Patriot's Day is coming up this Monday, and it's one of those holidays you're completely oblivious to unless you live in Massachusetts. Celebrated annually on the third Monday of April, this holiday commemorates the first battles of the American Revolution that took place in Lexington and Concord, Massachusetts. So imagine my pleasant surprise when I realized that the Blogging While Brown Boston Meetup I am hosting on Friday is being held in the Crispus Attucks Room! Crispus Attucks, a black man (although I'm sure his racial classification was probably much different in the 1770s), was the first person shot and killed by the British in the American Revolution. In fact, the site where he died is a five minute walk from my apartment building.
Considering the serendipitous confluence of these two events, I thought this would be a good week to tackle the age-old question asked of every black person who is not from Boston and moves to Boston of their own volition:
"Why the $#$@$#%! would you move to BOSTON?!"
I get it, the city still has quite the public image problem, especially among adults of a certain age group who continue to circulate the common refrain that Boston is "a racist city." Now granted, about 95% of the people I've heard this from a) have never actually visited Boston or b) were in Boston for 48 hours for a work conference and base their opinion on bad customer service at a restaurant. But I guess a subjective opinion is subjectively valid.
Well, see, what had happened was, back in 2004, one Sunday morning after church in Durham, North Carolina, I met this guy who grew up in Woburn, Massachusetts. After a year of friendship, nine months of dating, seven months of engagement, a year of marriage, we gave our friends and family the shock of their lives and announced our move to Boston for my husband's job. In their minds, Boston had nothing for us: no family, no friends, no sweet tea. Sadly, I don't recall too many expressions of excitement or happiness; just projections of insecurity and fear masked by a whole lot of questions:
"You've only been married a year, what are you going to do for a support system?"
"How are you going to find a church?"
"Is it safe?"
"You're not really going to raise children in the city are you?"
"Isn't the cost of living really high?"
"Why would you move up there to rent when housing is so much cheaper in the South?"
"You don't expect me to visit do you? It's too cold up there..."
"Why don't black people up there speak to each other?"
Fast-forward four years, I'm still growing in my appreciation of our adopted home. It has less to do with surviving winters or dealing with the infamous lack of warmth Bostonians display to each other than my amazement at how much a family can achieve in just one generation.
My parents emigrated to the United States from Nigeria in the 1970s. They came for the same two reasons as the rest of their friends: educational opportunity for themselves and their children. After spending a year sleeping on a friend's couch in New York, my dad landed in Boston and brought my mom over. They studied at Northeastern and UMass-Boston full-time, worked full-time, and raised two children full-time. Living in a rental owned by Haitian family in Mattapan, my parents depended on the kindness of neighbors, friends, the church, and the government welfare system.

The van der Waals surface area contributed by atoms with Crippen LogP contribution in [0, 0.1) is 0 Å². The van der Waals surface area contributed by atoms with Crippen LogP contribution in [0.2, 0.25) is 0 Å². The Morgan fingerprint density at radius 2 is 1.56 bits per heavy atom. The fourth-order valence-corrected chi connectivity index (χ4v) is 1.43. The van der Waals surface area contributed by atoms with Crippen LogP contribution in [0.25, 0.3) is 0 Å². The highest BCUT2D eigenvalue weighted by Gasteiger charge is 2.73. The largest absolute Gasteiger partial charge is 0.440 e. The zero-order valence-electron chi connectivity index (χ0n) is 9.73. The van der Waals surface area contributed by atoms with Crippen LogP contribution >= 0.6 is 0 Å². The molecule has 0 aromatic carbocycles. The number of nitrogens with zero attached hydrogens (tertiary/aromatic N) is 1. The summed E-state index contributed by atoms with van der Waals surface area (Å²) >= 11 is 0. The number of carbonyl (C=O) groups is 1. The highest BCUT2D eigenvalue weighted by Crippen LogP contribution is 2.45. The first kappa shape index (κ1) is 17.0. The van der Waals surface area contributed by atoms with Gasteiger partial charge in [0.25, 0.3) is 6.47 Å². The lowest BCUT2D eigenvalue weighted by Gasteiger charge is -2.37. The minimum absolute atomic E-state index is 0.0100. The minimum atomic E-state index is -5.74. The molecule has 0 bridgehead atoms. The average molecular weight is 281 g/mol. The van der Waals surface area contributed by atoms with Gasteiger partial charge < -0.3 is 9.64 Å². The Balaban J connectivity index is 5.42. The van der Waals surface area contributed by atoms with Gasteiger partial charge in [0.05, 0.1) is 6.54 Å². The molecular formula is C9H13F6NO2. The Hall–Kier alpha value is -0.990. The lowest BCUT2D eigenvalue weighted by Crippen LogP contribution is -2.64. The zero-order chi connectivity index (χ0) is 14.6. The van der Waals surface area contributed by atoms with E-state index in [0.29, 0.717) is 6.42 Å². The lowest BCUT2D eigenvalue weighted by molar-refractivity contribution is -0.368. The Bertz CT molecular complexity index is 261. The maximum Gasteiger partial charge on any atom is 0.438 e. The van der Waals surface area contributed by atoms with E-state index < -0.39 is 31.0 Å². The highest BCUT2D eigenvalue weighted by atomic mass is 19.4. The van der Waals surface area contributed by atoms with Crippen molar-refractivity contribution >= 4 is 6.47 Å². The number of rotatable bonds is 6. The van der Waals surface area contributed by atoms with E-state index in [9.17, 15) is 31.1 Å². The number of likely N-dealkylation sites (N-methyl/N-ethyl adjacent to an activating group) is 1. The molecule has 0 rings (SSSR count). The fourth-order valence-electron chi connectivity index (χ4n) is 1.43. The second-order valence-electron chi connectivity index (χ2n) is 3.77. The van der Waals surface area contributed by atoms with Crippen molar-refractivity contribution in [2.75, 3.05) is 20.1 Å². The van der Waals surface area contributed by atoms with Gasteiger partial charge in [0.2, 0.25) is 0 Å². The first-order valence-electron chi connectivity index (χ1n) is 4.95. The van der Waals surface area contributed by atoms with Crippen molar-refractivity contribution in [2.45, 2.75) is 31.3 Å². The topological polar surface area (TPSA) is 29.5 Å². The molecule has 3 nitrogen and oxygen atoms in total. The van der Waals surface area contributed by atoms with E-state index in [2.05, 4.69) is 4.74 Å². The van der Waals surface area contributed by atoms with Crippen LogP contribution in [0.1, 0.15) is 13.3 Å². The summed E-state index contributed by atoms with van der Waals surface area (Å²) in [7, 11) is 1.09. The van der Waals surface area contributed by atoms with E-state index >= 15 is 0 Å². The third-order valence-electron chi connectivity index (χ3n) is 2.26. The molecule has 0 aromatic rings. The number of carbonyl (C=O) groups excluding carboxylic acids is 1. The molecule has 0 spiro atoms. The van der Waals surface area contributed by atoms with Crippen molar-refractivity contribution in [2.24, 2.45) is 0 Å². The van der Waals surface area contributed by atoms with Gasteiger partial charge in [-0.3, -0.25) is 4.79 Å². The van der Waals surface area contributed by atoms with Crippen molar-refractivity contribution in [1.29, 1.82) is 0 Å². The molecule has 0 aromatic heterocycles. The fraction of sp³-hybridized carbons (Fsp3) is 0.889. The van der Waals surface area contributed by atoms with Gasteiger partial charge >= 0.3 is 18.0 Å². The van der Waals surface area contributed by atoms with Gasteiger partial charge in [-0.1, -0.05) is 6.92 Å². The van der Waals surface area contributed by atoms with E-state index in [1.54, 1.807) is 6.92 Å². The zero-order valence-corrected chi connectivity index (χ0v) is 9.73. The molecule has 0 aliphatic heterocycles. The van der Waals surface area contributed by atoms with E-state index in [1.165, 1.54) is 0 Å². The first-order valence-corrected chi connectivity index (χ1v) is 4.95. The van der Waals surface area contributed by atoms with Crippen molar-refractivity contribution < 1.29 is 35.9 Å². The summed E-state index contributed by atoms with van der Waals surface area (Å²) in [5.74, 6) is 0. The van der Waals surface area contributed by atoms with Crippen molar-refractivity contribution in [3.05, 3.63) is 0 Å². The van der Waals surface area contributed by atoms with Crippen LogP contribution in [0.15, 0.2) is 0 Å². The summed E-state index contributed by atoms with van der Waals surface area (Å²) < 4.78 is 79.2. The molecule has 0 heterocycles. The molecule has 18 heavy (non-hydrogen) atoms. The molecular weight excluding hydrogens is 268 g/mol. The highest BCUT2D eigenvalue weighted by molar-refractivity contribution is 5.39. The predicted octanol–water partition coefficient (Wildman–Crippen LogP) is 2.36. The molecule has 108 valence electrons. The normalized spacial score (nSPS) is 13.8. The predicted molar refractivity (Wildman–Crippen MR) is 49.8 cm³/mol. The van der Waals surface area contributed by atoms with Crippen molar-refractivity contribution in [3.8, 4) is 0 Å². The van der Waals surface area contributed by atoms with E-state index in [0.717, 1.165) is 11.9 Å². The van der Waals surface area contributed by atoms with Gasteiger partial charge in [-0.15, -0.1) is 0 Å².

What they lacked in material wealth they made up for in deep relationships among their tight-knit, immigrant community. So now when I walk around the city, the fruit of their sacrifice, labor, suffering and pain, I walk with my back a little straighter, my head held a little higher. Because I know that the hotels and office buildings where I now run meetings and attend cocktail receptions are the very places my mother and her friends cleaned as a hotel maids and where my father and his friends worked graveyard shifts as a security guards. And without them, there is no me.
The fact that so many people make blanket statements about places they've never visited speaks more to our propensity to fear the unknown, usually masked as "regional snobbery." The West Coast is lazy, unproductive, passive aggressive, inclined to smoke weed, and way into their feelings. The East Coast is anal retentive, mean, cold, violent, expensive, crowded, dirty, and not getting enough sunlight. The South is S-L-O-W, overweight, hard to understand, not as intellectually engaged, and just straight country. The Midwest? Well, it's just really cold and desolate. And the Northeast is a den of abomination and seafood.
But what moving to Boston has taught me is that places are more the same than they are different. It doesn't matter if the New York Times reports that the South or the North or Mars is the new utopian Shangri-la for interracial families, because in two weeks there will be another article, or study, or interview that says the exact opposite. People will be people. Racism and ignorance cannot be limited to a particular ethnicity, geographical boundary, socio-economic status, level of education, or profession. And who knows, maybe a year from now--heck maybe even a week from now--I may be so fed up with snow and exorbitant heating bills that I start planning a defection back South. But what I do know, at least right now, is that I love this city. So when people ask, "Why Boston?" I simply respond: "Because it feels like home."